When I heard the news of Mario Cuomo’s death this past month, I reflected on a moment that I had with the former New York State Governor. He had retired from public office after he was defeated for a fourth term as Governor in 1994.
Cuomo served as a political leader for several years in New York State and after his defeat, he decided to return to law and work for a private law firm. At the same time, many were unaware that he also decided to teach for a few semesters at Baruch College’s School of Public Affairs.
During one semester at Baruch College, faculty members as well as students were invited to listen to one of his lectures about American government.
After his lecture, I approached him and introduced myself. We continued to talk about current issues. In the midst of our brief conversation and seeing how affable he was, I asked the former Governor if he would be interested in being interviewed for L’Italo-Americano newspaper.
He pondered my request for a second and then gave me an email address. I walked away with the impression that he did not want to commit to an interview until he was more aware of his schedule and perhaps more comfortable with knowing who I was.
For the next few months, I communicated via email with Mario Cuomo’s secretary and she proposed conducting the interview by phone. I was reluctant to agree to a phone interview because a great deal is lost when a writer is unable to observe the interviewee’s body language and overall presence. Responding to questions is only part of the process when conducting an interview for a story.
In my opinion, what is equally important to writers when interviewing someone is being able to view the respondent’s behavior and demeanor to questions, sometimes these are the intangibles that become part of the story too.
Face-to-face interviews are what make the moment more organic and real than over the phone conversations but I also realized that he was probably trying to accommodate me as well as fit the interview within his busy schedule.
To prepare for my interview, I decided to read Mario Cuomo’s book, Why Lincoln Matters: Today More Than Ever. In his political treatise, he applies many of Lincoln’s moral principles and thinking to the battle with terrorism, race and the role of government. The book was published in 2004, and still remains relevant today.
From Cuomo’s perspective, President Lincoln was someone that we can still learn from, even though conservative critics were convinced that he wrote the book as a platform to bash the leaders of the Republican Party, especially at the time, to take a jab at President George W. Bush.
Another part of my research in preparation to my interview with Mario Cuomo was to listen to his keynote address at the Democratic Convention at San Francisco in 1984 on YouTube. Many political scientists and journalists are convinced that this is what put the Italian American Governor on the national map. Prior to his keynote speech, his popularity remained, at best, within the Northeastern part of the country. In his speech, he challenged President Ronald Reagan’s domestic policies and gained more support from liberals who resided throughout the United States.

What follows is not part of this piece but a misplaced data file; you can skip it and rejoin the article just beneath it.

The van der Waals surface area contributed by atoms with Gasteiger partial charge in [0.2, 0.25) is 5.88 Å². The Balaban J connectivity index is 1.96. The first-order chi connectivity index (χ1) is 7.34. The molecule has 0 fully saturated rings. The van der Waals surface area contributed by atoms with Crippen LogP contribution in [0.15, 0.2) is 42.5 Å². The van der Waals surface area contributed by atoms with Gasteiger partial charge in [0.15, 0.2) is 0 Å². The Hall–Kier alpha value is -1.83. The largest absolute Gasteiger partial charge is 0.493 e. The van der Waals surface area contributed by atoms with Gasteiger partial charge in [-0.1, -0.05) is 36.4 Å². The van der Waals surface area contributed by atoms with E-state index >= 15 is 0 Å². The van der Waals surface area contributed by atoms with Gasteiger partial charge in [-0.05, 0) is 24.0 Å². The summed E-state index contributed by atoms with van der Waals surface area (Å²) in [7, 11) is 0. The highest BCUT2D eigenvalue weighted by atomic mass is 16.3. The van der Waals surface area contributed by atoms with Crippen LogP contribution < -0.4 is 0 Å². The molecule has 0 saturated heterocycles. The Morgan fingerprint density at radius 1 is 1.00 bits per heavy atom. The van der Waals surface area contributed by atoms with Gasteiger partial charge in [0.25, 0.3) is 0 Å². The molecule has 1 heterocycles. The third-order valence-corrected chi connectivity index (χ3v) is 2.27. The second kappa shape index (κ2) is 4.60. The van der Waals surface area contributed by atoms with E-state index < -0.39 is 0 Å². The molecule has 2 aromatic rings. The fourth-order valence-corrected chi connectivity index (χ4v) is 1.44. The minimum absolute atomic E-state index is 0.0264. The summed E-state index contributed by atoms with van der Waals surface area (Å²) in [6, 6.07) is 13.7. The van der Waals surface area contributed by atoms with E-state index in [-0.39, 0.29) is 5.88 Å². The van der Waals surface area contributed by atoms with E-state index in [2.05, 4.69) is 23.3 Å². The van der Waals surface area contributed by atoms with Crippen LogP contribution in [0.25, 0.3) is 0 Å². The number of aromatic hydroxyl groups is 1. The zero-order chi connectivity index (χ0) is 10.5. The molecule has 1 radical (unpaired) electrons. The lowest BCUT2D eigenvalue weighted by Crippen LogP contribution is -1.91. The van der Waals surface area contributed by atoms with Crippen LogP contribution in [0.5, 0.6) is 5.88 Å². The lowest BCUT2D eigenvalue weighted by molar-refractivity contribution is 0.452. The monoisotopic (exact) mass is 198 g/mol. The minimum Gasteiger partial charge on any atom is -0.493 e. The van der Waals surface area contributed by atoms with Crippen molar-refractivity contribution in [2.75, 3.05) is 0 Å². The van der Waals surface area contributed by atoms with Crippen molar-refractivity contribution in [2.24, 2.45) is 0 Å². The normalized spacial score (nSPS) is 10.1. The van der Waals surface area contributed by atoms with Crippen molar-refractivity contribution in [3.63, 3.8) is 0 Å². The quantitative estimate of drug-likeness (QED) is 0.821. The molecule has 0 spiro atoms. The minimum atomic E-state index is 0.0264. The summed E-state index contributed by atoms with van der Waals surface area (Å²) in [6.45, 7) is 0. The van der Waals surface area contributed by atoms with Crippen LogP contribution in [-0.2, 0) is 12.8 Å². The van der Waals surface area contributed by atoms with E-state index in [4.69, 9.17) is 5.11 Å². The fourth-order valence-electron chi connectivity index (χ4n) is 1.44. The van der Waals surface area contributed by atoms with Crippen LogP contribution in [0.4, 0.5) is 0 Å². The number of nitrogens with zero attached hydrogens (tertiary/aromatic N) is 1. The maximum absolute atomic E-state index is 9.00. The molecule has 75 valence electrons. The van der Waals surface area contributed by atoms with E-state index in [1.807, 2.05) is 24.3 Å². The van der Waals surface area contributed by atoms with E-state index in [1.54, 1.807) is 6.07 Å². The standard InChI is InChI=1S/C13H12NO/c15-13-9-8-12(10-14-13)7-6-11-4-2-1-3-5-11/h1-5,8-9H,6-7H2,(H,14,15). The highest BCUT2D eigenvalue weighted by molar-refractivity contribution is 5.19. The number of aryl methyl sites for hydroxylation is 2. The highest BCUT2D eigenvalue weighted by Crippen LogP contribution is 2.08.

His performance at the convention was highlighted by his oratory skills and created a path for him to be on his way to the national spotlight. Subsequently, his name was floating around as the next Democratic Presidential Nominee; there was a buzz around Washington DC, that the man born in Queens, NY to Italian immigrants was a future force in American politics. The high expectations that many had for the NYS Governor however, never reached the level that many had predicted.
Perhaps Mario Cuomo could have been the first Italian American elected to the Executive Office but the NYS Governor was not interested in running for President. In 1992 President Clinton was considering him as a possible running mate for Vice-President but he was not interested and a few years later Clinton considered Cuomo for a Supreme Court position- once again he declined the offer. I have read unsubstantiated reports from aides and from others as to why he was not interested in becoming a national political figure and there is little information given by Mario himself about this subject.
From my research, I had concluded that I was going to be direct and ask a question for clarification as to why would someone who appeared to have so much support from his own political party nationwide, not be interested or at least have voters decide if they wanted him in the White House.
I thought as a way to make both of us feel comfortable, I would begin the interview by talking baseball. I knew Mario Cuomo, before interested in law and politics, was signed as an outfielder by the Pittsburg Pirates’ minor league farm team in 1952. He never reached the Major Leagues but always remained interested in the sport.
He was still known to talk about baseball and in recent years was involved in fantasy baseball. As I was waiting for a concrete date to my interview with Cuomo, his secretary contacted me and she explained that due to scheduling conflicts, the former Governor would be unavailable for some time. According to his secretary, Mario suggested as an alternative perhaps I would be interested in interviewing his wife Matilda Cuomo.
I thought about the famous saying, “Behind every great man, there’s a great woman,” so I agreed the story would be an interesting twist to my original idea. Once again his secretary communicated for several months until we were both unable to commit to a date. In short, my interview with the former NY leader and later his wife never materialized.
In retrospect, I was looking forward to having the opportunity to sit down with Mario Cuomo not just because of his Italian American background and his impact on New York State but his wide range of interests and political views. Mario Cuomo will be missed especially because of the interview that almost happened.